Rebecca Patek is a New York–based performance artist and choreographer whose work combines elements from dance, comedy, and the visual arts to create often uncomfortable theater and performance situations that involve instances of satire and violence. As part of MoMA PS1’s latest iteration of “Greater New York,” Patek was invited to perform a new work for an upcoming Sunday Session, titled “The Cringe: Performance and Anxiety,” along with the artist Ieva Misevičiūtė, who will also be presenting on October 18, 2015. Here, Patek discusses the precarious development of her new piece.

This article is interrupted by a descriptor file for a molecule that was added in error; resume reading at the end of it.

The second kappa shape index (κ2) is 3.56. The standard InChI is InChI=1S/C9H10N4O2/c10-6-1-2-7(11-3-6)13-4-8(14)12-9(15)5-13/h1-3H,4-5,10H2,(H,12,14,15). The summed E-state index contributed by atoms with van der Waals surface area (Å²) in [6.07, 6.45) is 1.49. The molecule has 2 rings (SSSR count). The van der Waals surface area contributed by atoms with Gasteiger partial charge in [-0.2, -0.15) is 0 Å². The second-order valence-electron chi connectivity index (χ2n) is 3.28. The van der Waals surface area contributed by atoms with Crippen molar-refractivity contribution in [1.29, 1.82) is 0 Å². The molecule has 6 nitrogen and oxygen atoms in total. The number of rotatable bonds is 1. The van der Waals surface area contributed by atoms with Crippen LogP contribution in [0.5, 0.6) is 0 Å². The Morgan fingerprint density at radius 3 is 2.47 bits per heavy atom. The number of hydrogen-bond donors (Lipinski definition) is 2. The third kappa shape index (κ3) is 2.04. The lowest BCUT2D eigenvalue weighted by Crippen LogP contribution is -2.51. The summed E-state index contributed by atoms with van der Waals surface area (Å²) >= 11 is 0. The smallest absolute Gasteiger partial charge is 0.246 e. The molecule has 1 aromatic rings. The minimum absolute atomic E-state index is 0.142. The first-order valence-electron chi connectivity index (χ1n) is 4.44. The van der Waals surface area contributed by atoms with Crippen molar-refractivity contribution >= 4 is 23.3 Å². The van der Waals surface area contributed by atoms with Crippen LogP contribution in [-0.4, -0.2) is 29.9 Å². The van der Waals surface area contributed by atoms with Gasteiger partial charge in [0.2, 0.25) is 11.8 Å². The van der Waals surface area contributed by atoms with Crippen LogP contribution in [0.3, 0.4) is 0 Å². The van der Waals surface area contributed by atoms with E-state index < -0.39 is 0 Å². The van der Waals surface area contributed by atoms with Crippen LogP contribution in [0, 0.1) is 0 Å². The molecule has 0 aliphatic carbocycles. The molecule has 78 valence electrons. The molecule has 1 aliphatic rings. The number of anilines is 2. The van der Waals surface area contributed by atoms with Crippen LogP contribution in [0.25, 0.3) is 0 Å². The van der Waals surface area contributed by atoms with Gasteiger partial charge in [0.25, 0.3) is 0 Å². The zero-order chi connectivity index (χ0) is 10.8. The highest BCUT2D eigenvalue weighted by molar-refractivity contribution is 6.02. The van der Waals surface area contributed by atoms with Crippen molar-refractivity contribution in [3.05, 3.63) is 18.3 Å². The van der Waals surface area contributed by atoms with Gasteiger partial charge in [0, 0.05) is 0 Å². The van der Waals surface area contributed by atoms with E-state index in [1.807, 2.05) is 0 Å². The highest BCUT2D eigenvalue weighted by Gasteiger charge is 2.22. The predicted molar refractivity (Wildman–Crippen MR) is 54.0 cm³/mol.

I’M INTERESTED IN the highly choreographed ways in which porn is edited and shot. My original idea for this piece was to have a porn shoot in the VW Dome, which is located outside the museum. I was going to have a live-streaming camera shooting during a panel discussion—actually the panel was going to become the porn shoot and the actors were going to be played by PS1 staff. There were also going to be actors playing security guards; one was going to be an escort named Hunter. The male escort service Cowboys 4 Angels has a cowboy named Hunter, and I wanted to hire him but it didn’t work out. (I actually met with him and he was kind of a jerk.) My idea had been that Hunter would say to me, “Excuse me, ma’am,” and make it obvious that he’s not a guard, and then we’d have sex on the panel table. I planned to edit it as “MoMA Porn” and post it on pornography websites. Part of this idea was about looking at the live thing and then realizing that the live thing is for the camera.